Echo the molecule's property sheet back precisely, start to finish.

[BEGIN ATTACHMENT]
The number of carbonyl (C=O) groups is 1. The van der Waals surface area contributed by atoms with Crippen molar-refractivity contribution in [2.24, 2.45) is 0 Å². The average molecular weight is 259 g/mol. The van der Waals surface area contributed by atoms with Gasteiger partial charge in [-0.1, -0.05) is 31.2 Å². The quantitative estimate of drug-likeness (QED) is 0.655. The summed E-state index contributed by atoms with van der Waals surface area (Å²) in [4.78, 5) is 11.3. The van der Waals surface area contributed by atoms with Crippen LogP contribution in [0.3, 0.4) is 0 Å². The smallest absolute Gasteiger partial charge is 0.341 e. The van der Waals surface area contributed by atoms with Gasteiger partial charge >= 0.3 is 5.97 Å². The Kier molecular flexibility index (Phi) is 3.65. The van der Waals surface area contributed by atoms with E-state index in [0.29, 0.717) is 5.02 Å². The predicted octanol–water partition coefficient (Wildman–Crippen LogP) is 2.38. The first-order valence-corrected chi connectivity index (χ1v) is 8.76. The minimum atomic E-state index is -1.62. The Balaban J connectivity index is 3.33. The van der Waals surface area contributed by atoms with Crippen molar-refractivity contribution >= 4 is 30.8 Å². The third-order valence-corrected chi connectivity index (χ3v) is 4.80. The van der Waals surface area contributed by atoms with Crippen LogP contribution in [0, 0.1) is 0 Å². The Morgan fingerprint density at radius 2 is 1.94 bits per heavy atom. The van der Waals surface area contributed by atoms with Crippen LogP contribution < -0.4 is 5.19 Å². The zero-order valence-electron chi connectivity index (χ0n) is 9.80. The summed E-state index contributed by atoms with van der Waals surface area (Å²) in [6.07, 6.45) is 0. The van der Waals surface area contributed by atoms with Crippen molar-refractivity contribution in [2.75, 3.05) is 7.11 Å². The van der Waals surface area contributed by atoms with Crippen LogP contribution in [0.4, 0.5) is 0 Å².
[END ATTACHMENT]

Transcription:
The number of carbonyl (C=O) groups is 1. The van der Waals surface area contributed by atoms with Crippen molar-refractivity contribution in [2.24, 2.45) is 0 Å². The average molecular weight is 259 g/mol. The van der Waals surface area contributed by atoms with Gasteiger partial charge in [-0.1, -0.05) is 31.2 Å². The quantitative estimate of drug-likeness (QED) is 0.655. The summed E-state index contributed by atoms with van der Waals surface area (Å²) in [4.78, 5) is 11.3. The van der Waals surface area contributed by atoms with Crippen LogP contribution in [0.3, 0.4) is 0 Å². The smallest absolute Gasteiger partial charge is 0.341 e. The van der Waals surface area contributed by atoms with Gasteiger partial charge >= 0.3 is 5.97 Å². The Kier molecular flexibility index (Phi) is 3.65. The van der Waals surface area contributed by atoms with E-state index in [0.29, 0.717) is 5.02 Å². The predicted octanol–water partition coefficient (Wildman–Crippen LogP) is 2.38. The first-order valence-corrected chi connectivity index (χ1v) is 8.76. The minimum atomic E-state index is -1.62. The Balaban J connectivity index is 3.33. The van der Waals surface area contributed by atoms with Crippen molar-refractivity contribution >= 4 is 30.8 Å². The third-order valence-corrected chi connectivity index (χ3v) is 4.80. The van der Waals surface area contributed by atoms with Crippen LogP contribution in [0, 0.1) is 0 Å². The Morgan fingerprint density at radius 2 is 1.94 bits per heavy atom. The van der Waals surface area contributed by atoms with Crippen LogP contribution < -0.4 is 5.19 Å². The zero-order valence-electron chi connectivity index (χ0n) is 9.80. The summed E-state index contributed by atoms with van der Waals surface area (Å²) in [6.07, 6.45) is 0. The van der Waals surface area contributed by atoms with Crippen molar-refractivity contribution in [2.75, 3.05) is 7.11 Å². The van der Waals surface area contributed by atoms with Crippen LogP contribution in [0.4, 0.5) is 0 Å².